Cyber laws should protect from hate speech, not silence us by Nerima Wako

Please read the original article posted on East African Standard by Nerima Wako posted on June 20th 2018. Cyber laws should protect from hate speech, not silence us

The restrictive cyber laws that we see being passed across the region are limiting opportunities. In most countries in East Africa, the majority of the population is below the age of 20.

This means that we are raising a new generation, often called Generation Z or Gen Z, made up of young people born in the late 1990s and early 2000s.We have to recognise that though there are similarities between Millennials (the generation before Gen Z), there are also differences.Research shows that Millennials were born in an era where the smartphone was being explored.Most of them can actively engage two devices while Generation Z can access up to five devices at a time on completely different platforms.

Millennials are good at sharing content; they often retweet, or share information that they agree with: Hence the rapid growth of Facebook when it was launched in 2004.However, Generation Z are more inclined to create content. They believe that they are the centre of their lives and marketing agencies have recognised this, which is why most advertisements have people that the audience can relate to – consumers would rather see a relatable face than a celebrity.

That is also why we witness platforms such as Instagram and Snapchat growing at exponential speed while Facebook use is on the decline, since more users now prefer to upload their own stories.For a generation that creates online, restrictive legislation will become a barrier to creativity, innovation and opportunity in the country.For instance, Uganda has put in place a tax on social media platforms. Not only are these groups convenient for sharing information, they also provide a means for youth to organise themselves.Many young people are able to host meetings in WhatsApp with not just other youth in their community but also across countries. It is affordable to the point where several prefer to use WhatsApp to call peers rather than calling through a phone line. It is cheaper!

In Kenya, the Cyber Crimes Bill 2018 introduces a punitive penalty on those those who spread fake news on social media. During the election period in 2017, there was in fact a great deal of fake news circulating on social media. Additionally, most youth receive their information from social media and not trusted news sources. Research shows that up to 60 per cent of Kenyan citizens had consumed fake news last year. The rapid rise of hate speech during electoral periods led directly to this attempt to muzzle social media users. Anyone found guilty of spreading hate speech, fake news and pornographic materials will be liable to a two-year jail term or a fine of Ksh5 million ($50,000).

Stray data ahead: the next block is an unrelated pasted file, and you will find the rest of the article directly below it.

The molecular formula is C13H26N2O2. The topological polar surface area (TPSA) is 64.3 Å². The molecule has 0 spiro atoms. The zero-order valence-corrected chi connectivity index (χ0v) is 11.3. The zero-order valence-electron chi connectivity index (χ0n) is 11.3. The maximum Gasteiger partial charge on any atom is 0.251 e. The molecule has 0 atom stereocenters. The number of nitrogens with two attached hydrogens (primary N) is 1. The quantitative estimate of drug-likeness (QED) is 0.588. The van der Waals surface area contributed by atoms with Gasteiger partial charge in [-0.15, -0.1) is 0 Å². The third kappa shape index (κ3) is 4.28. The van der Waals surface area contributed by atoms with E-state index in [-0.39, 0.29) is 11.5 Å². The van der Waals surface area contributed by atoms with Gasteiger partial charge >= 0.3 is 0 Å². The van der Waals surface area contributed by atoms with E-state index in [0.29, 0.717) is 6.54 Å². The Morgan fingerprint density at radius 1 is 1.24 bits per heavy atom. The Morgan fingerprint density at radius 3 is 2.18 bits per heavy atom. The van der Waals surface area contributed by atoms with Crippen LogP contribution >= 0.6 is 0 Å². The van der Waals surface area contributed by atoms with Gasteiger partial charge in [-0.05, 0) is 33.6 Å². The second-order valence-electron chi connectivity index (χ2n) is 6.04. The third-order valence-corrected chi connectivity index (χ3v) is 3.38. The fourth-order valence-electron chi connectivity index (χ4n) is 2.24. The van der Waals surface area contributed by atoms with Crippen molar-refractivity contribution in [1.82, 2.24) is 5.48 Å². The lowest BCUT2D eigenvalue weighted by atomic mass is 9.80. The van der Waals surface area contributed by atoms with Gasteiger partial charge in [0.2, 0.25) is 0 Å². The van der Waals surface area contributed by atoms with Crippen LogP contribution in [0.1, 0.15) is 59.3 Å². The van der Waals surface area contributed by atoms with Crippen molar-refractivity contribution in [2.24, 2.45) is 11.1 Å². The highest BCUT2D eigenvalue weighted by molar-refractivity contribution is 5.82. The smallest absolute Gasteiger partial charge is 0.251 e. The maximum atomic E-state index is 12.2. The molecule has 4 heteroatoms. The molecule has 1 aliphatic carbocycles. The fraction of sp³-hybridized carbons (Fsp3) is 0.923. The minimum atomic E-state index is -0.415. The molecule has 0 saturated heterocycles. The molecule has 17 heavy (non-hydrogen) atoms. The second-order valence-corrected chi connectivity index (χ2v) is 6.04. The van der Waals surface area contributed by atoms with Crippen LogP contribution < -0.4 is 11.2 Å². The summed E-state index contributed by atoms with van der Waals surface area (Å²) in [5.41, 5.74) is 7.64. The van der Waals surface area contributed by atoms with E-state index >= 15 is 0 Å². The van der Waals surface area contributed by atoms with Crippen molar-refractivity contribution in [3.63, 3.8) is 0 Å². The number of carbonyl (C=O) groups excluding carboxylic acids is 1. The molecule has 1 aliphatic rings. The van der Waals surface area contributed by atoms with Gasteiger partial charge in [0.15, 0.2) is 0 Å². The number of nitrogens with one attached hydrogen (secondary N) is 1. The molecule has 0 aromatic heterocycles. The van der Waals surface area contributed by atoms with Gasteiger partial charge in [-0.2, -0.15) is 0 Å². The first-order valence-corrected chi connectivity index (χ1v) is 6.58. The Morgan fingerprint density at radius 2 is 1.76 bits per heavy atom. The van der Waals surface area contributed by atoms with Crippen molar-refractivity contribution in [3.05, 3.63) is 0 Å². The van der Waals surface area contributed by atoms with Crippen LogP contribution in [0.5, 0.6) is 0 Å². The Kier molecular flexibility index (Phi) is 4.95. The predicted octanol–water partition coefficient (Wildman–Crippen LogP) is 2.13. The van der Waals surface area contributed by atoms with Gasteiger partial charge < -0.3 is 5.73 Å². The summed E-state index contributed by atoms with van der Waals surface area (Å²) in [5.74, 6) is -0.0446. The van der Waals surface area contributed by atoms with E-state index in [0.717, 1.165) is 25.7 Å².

However, many human-rights activists worry that there no clear-cut definitions of what constitutes freedom of speech. How can information be verified, for instance, if it comes from a journalist who is professionally bound not to expose his or her sources? How do you balance your right to freedom of speech and accusations of spreading hate speech?

Recently, Tanzania also put regulations on social media users such as bloggers to register their entities and pay a fee as high as $900 to do so. A popular online platform, Jamii Forums, was recently shut down because it was judged not to be compliant with the new regulations. Cyber laws can, of course, help to protect citizens from cyber bullying, terrorism and cyber-crime. However, young people depend on the internet now more than any previous generation.

Technology is one sector that has created employment and so, even as we continue to rely on it for communication, it is an avenue for opportunities as well. Although regulations are needed for online usage, placing high fees on these very platforms will reduce access to young people due to lack of affordability. These spaces should be fairly priced in order to create a conducive environment for young people to grasp and create opportunities. With many youth having access to technology, more opportunities will be built online. However, without allowing this space to be reachable to young people it will cause them to deter from these spaces.

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